By Jack Spencer
By Michael Madden
By Reed Fischer
By Emily Weiss
By Emily Weiss
By Zach McCormick
By Jeff Gage
By Reed Fischer
There are wonderfully few moments of clarity in Hildur Victoria's music. Each glimpse of daylight proves fleeting, only deepening the mystery of what lies beneath the surface, between the lines. A mother runs her finger in the dirt, lamenting having used her child's name in vain; a specter hovers over a lake, its form steaming over the ice-cold water, then bursts into flames; a despairing lover, seemingly on the verge of oblivion, says wistfully, "If it's not what it's not, it is what it is."
Such moments are indicative of a band who have managed, in a short period of time and over a small body of recorded work, to establish a unique and often stunning vocabulary, one that defies easy comparison or comprehension. Yet below the layers of carefully arranged textures and reigned-in passions lurks something more visceral, which lets itself be known somewhere between singer Margaret Lane's hushed whispers and harrowing screams.
"They're all really cryptic, to the point where these boys have no idea what I'm talking about," Lane observes, referring to her lyrics, though her words could just as easily apply to Hildur Victoria's music as a whole. "It's all really connected to death and love and nature and all these abstract ideas that are really concrete in my mind, but I can conceal through my lyrics."
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Lane, who sits on a throw rug in the basement of bassist Jef Sundquist's house, runs her hand along one of the buckles on her gray, knee-high boot and begins to smirk. "But I think if you took [the songs] to any English professor they would just destroy me!" she laughs.
The band members admit that such words as "moody" and "dark" are apt descriptors for their music, but they also have little explanation for why that's the case. "We all like texture and atmosphere, and we play around with different ways to create that sort of aesthetic," Lane offers, while some ambient music drifts down from the stereo on the floor above.
Indeed, the most striking part of their music is the way that Lane's mezzo-soprano weaves between what the other band members are doing—Joe Clark's shimmering guitar tones, Jeremy Hanson's cascading drum rolls—with everyone following one another's leads in an almost subconscious manner. Hanson recognizes the prominent role the rhythm section often plays, even in establishing the melody.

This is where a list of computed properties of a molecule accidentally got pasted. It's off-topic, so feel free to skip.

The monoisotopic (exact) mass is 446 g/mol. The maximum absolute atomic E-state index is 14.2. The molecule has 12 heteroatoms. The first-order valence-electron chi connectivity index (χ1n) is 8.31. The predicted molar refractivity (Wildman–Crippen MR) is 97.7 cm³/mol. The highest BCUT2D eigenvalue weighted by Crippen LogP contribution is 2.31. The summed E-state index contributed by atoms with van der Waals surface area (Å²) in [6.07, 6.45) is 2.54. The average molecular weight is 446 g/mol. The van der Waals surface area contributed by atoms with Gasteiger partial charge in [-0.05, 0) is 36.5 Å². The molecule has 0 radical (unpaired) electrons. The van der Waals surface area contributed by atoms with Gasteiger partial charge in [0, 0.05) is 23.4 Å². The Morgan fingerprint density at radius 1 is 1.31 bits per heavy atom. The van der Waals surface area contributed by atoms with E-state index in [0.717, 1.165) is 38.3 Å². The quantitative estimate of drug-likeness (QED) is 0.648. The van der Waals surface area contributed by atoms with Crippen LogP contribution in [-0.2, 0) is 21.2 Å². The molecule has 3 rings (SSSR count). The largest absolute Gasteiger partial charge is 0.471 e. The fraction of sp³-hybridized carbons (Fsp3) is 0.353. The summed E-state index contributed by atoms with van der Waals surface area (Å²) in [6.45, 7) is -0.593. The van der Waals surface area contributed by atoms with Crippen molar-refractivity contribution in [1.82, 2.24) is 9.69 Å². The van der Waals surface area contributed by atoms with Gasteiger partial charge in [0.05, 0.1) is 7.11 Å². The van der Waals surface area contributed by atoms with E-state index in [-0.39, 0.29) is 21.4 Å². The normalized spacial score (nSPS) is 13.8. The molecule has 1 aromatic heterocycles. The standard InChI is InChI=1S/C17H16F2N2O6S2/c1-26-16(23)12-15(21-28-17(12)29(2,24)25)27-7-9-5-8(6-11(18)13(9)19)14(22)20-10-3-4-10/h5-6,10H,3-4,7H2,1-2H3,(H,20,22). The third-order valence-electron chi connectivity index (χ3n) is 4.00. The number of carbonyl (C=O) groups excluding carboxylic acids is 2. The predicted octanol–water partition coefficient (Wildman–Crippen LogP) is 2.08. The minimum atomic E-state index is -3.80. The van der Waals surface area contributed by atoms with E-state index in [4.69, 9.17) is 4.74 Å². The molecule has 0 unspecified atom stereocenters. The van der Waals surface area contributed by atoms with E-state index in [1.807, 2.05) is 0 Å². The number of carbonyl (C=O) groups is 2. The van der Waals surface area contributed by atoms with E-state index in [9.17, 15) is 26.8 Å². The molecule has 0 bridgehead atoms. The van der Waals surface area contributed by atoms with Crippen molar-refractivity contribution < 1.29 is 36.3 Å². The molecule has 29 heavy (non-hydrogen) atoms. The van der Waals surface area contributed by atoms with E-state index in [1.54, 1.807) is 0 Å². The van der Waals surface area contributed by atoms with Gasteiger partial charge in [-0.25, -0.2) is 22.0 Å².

"The drums should usually back up the singer," Hanson concedes, sitting cross-legged with his hands folded loosely in his lap. "But we kind of take turns in this band. If [Lane] hasn't quite gotten her melody down yet—maybe she has lyrics or an idea—sometimes she'll play off what I already have down, and then it'll flip-flop again and I'll back up whatever she's doing."
On the band's new full-length, Hildur Victoria, their increased comfort in playing with one another and their confidence in allowing each other to explore the limits of their roles results in a collection of songs that is at once more robust and more dramatic than their promising Herringbone EP, which was recorded in only three days. "We were essentially a brand new band in this configuration, and that was just sort of fast and furious," recalls Lane, reflecting on their first record. "We wanted something really live-sounding and to just get it out. This one we'd been writing for a year or so and wanted to make it really good, so all the sounds were super refined."
Considering that theirs is such an intricately sculpted sound, it's surprising that they laugh at the thought of being perfectionists. The most extreme example of this comes with the opening track on the vinyl edition, "So It Goes." After the months of work that went into perfecting the rest of the album, that tune was cut spur-of-the-moment on Sundquist's patio with Michael Lewis playing saxophone. At first glance the most out-of-place of any song present, "So It Goes" proves a remarkably useful entryway into the rest of Hildur Victoria's music. An unusually intimate and raw moment, it peels back the music's layers to its barest essence: a voice, unsteady and resigned, reaching out brazenly for words that explain little but express much—of unspeakable promises, unfathomable depths, and unmistakable beauty.